Catholics, Muslims highlight shared beliefs for social, political life (Vatican Radio) Catholic and Muslim experts in interreligious dialogue have issued a joint communique stressing their shared beliefs as a basis for peaceful coexistence and cooperation for the common good...

European Award for Armenian church in Turkey (Fides) The Armenian Apostolic Church of St. Giragos in Diyarbakir has been awarded for its recent restoration by the European Union, but the awards ceremony and the laying of the commemorating plaque of the award cannot be held at the place of worship, which since March has been confiscated by the Turkish military authorities for security purposes, along with other churches in the historic center of the city...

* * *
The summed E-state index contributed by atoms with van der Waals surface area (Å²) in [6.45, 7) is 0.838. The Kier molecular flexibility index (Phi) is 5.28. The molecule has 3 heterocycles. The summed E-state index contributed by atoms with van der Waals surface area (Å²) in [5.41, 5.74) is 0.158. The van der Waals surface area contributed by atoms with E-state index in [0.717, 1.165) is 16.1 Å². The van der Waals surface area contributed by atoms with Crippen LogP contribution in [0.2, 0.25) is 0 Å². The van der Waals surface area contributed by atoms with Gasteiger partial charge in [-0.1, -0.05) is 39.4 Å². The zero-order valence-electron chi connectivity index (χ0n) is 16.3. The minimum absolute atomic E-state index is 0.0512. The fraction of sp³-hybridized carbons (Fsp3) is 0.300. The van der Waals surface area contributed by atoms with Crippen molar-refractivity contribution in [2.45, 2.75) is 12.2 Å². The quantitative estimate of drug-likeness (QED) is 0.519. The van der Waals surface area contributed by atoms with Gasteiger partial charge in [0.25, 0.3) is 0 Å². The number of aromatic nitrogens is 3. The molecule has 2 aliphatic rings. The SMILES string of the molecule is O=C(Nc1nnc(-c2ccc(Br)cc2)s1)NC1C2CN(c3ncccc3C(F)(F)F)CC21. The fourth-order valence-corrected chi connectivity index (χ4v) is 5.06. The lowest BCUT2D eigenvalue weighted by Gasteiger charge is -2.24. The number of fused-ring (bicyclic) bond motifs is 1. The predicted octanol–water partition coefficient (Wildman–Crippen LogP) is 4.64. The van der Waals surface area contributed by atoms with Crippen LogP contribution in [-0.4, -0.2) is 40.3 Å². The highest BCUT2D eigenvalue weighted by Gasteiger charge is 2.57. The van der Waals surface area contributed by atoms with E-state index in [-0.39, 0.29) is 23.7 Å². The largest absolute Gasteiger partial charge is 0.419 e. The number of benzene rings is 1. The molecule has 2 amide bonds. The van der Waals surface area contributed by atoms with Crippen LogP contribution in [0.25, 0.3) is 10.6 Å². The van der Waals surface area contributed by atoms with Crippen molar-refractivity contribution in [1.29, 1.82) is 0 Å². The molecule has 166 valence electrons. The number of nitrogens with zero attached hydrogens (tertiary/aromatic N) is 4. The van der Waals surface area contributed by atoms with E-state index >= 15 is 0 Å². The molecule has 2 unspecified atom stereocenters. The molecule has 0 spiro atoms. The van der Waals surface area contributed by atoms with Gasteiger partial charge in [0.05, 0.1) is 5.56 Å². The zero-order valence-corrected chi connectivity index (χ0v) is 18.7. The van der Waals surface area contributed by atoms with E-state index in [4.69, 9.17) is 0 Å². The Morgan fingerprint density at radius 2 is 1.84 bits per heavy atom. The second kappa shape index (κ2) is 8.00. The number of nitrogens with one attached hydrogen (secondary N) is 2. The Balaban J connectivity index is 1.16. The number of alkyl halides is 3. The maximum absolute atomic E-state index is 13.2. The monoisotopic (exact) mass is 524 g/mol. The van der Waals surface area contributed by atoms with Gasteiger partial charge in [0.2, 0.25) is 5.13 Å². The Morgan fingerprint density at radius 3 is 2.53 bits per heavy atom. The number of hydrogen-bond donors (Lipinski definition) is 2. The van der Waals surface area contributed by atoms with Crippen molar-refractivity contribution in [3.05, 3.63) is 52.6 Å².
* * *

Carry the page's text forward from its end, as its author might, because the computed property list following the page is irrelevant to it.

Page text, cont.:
56 hours with the Russian army in Syria (The Washington Post) Last weekend, I received a call from the Russian Foreign Ministry offering a spot on a three-day press tour with the Russian army to Syria, exact dates and destinations TBD. There was also a special warning for American journalists coming aboard. Write poorly about us, an official said, and “this will be your first and last trip...”

Closed Roman Catholic church in New York becomes Malankara Catholic church (The Journal News) A Yonkers Roman Catholic church shuttered last year in a parish consolidation will celebrate its rebirth Saturday as an Eastern Rite congregation. The Rev. Sunny Mathew, 43, the new congregation’s pastor, said the move to Yonkers realizes a longtime dream for his parishioners, who began their congregation in 1984 in New York City. Most Holy Trinity Church at 18 Trinity Plaza will be occupied by St. Mary’s Malankara Catholic Church, an Indian congregation that for 17 years worshiped in the chapel at Salesian High School in New Rochelle...